China’s reputation as a film market was once again adversely affected when theatre operators in Mainland China were ordered to cut short the run of DreamWorks’ The Croods on June 7. The move was seen as an effort to make more room for competing local animated films and a state-funded Chinese blockbuster due to open. The Croods had been scheduled to run another two weeks.
Released on April 20, the American import was a major financial success compared to the weak performance of three homegrown animated releases that debuted on June 7. According to reports, The Croods has generated ticket sales of $63 million compared to the collective grosses for the other three films of $16 million.
Chinese social media was flooded with critical comment on China’s film regulators and their termination of the hit movie’s run. This follows the actions of the regulators last month when Quentin Tarantino’s Django Unchained was first approved for release and then pulled from screens after the initial screenings got underway. When will the free market be accepted by the Chinese, who are trying to woo productions and the building of theatres throughout the country?
Check Your Glasses at the Door
Technology keeps moving forward at an accelerated pace, and the latest invention that has many people intrigued and tantalized is Google Glass. Now being offered as a prototype to developers and select influencers at a cost of $1,500, Google Glass is essentially a wearable computer, a display worn around your forehead like a pair of eyeglasses. With this novel way of connecting to the Internet, you can send texts, take pictures, post to social-media sites, and even record and watch video. Like the picture-phones that were once a staple of science-fiction movies, it’s tech fantasy transformed into 21st-century reality.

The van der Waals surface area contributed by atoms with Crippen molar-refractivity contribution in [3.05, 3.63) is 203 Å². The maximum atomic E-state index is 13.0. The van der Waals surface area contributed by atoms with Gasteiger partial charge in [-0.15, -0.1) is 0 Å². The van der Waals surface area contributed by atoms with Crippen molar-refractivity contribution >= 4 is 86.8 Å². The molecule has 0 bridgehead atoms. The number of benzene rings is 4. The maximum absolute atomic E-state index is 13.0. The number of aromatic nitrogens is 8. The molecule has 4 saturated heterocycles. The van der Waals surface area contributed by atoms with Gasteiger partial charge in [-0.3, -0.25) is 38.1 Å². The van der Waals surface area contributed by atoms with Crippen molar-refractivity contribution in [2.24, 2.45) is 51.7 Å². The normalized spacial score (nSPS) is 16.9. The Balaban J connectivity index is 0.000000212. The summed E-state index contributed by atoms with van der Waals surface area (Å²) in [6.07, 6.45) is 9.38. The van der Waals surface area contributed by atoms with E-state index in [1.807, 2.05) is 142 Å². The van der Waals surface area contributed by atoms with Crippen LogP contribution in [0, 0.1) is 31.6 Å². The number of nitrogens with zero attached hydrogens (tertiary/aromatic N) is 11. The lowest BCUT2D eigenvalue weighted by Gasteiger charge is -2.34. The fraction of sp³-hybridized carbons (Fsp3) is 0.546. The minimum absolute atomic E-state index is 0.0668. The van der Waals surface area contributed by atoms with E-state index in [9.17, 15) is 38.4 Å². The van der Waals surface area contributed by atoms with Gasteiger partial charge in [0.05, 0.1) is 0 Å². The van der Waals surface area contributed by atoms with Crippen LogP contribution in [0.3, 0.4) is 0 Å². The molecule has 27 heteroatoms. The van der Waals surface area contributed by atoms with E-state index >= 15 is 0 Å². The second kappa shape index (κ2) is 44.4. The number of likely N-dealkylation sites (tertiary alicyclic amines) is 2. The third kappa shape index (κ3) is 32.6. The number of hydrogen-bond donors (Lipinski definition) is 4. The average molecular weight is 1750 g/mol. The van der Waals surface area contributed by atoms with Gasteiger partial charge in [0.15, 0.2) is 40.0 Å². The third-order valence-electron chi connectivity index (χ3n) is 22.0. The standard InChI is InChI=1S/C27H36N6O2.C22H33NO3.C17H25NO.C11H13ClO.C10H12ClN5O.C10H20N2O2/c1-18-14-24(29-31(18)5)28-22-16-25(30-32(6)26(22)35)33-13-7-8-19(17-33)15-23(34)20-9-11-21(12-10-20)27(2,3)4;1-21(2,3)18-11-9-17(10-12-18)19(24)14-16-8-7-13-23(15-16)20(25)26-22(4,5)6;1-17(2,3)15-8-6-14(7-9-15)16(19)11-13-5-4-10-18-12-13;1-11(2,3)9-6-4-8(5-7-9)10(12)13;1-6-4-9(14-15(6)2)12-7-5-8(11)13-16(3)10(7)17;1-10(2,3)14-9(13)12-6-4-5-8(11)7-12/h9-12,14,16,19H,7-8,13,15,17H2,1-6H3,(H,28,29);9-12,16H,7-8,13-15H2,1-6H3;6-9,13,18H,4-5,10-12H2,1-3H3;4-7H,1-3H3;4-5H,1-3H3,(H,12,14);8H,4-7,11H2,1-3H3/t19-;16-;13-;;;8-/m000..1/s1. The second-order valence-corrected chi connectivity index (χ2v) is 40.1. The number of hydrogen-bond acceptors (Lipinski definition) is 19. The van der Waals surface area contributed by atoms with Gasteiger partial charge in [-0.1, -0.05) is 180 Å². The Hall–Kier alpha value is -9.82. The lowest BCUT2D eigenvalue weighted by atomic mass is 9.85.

The jury is still out on whether the general public will embrace Google Glass, or even be comfortable with this melding of human being and computer. But one group is especially concerned about the potential impact of this wild new technology: the National Association of Theatre Owners. In-theatre camcording has been one of the most pervasive problems confronting the movie industry for the past two decades, as copies of new movies—some crudely recorded, others surprisingly well-captured—hit the streets soon after their theatrical debuts and illegally siphon income from expensive Hollywood productions. Google Glass has the potential to make unlawful recordings even easier, literally with just the wink of an eye.
As we’ve seen from previous legal and public-relations battles, Internet-based entrepreneurs tend to believe in wide access to content that creators feel should be better safeguarded against copyright infringement. So it will be interesting to see how seriously Google treats the fears of the movie industry’s content creators. Will Google help the motion picture business find a way to circumvent Glass recordings in theatres? Will exhibitors be left on their own? Will there be in-theatre devices capable of detecting the use of Google’s glasses? Will it be possible to enforce a ban on these devices inside the auditorium?
Google’s new technology is undoubtedly exciting, but its future is still unwritten. And so is the movie business’ course of action in the face of this new piracy threat